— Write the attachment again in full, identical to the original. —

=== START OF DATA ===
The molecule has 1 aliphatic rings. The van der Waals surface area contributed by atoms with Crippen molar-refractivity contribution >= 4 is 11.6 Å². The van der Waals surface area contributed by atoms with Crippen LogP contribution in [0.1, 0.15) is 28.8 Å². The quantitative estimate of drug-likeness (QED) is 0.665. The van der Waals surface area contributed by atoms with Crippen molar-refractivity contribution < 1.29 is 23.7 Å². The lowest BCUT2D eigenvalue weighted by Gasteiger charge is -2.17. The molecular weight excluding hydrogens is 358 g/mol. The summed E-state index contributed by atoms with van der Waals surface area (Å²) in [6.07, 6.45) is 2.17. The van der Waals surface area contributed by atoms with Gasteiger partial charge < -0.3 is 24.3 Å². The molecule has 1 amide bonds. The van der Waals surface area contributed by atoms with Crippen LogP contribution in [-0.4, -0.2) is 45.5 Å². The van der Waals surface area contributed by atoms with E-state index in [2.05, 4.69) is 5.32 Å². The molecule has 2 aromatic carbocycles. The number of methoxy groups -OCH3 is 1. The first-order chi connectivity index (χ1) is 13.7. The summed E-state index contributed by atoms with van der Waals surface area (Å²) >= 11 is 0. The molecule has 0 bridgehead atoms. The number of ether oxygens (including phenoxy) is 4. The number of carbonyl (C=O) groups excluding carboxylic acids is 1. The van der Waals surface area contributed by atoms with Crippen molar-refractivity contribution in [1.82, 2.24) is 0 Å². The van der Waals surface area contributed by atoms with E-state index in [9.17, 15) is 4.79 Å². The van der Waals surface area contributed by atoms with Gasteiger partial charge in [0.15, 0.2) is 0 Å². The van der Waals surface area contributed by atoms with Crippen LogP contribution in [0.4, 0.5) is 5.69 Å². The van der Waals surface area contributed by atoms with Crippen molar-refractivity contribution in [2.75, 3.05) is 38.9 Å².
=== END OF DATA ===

The molecule has 1 aliphatic rings. The van der Waals surface area contributed by atoms with Crippen molar-refractivity contribution >= 4 is 11.6 Å². The van der Waals surface area contributed by atoms with Crippen LogP contribution in [0.1, 0.15) is 28.8 Å². The quantitative estimate of drug-likeness (QED) is 0.665. The van der Waals surface area contributed by atoms with Crippen molar-refractivity contribution < 1.29 is 23.7 Å². The lowest BCUT2D eigenvalue weighted by Gasteiger charge is -2.17. The molecular weight excluding hydrogens is 358 g/mol. The summed E-state index contributed by atoms with van der Waals surface area (Å²) in [6.07, 6.45) is 2.17. The van der Waals surface area contributed by atoms with Gasteiger partial charge < -0.3 is 24.3 Å². The molecule has 1 amide bonds. The van der Waals surface area contributed by atoms with Crippen LogP contribution in [-0.4, -0.2) is 45.5 Å². The van der Waals surface area contributed by atoms with E-state index in [2.05, 4.69) is 5.32 Å². The molecule has 2 aromatic carbocycles. The number of methoxy groups -OCH3 is 1. The first-order chi connectivity index (χ1) is 13.7. The summed E-state index contributed by atoms with van der Waals surface area (Å²) >= 11 is 0. The molecule has 0 bridgehead atoms. The number of ether oxygens (including phenoxy) is 4. The number of carbonyl (C=O) groups excluding carboxylic acids is 1. The van der Waals surface area contributed by atoms with Crippen molar-refractivity contribution in [1.82, 2.24) is 0 Å². The van der Waals surface area contributed by atoms with E-state index in [9.17, 15) is 4.79 Å². The van der Waals surface area contributed by atoms with Gasteiger partial charge in [0.15, 0.2) is 0 Å². The van der Waals surface area contributed by atoms with Crippen LogP contribution in [0.4, 0.5) is 5.69 Å². The van der Waals surface area contributed by atoms with Crippen molar-refractivity contribution in [2.75, 3.05) is 38.9 Å².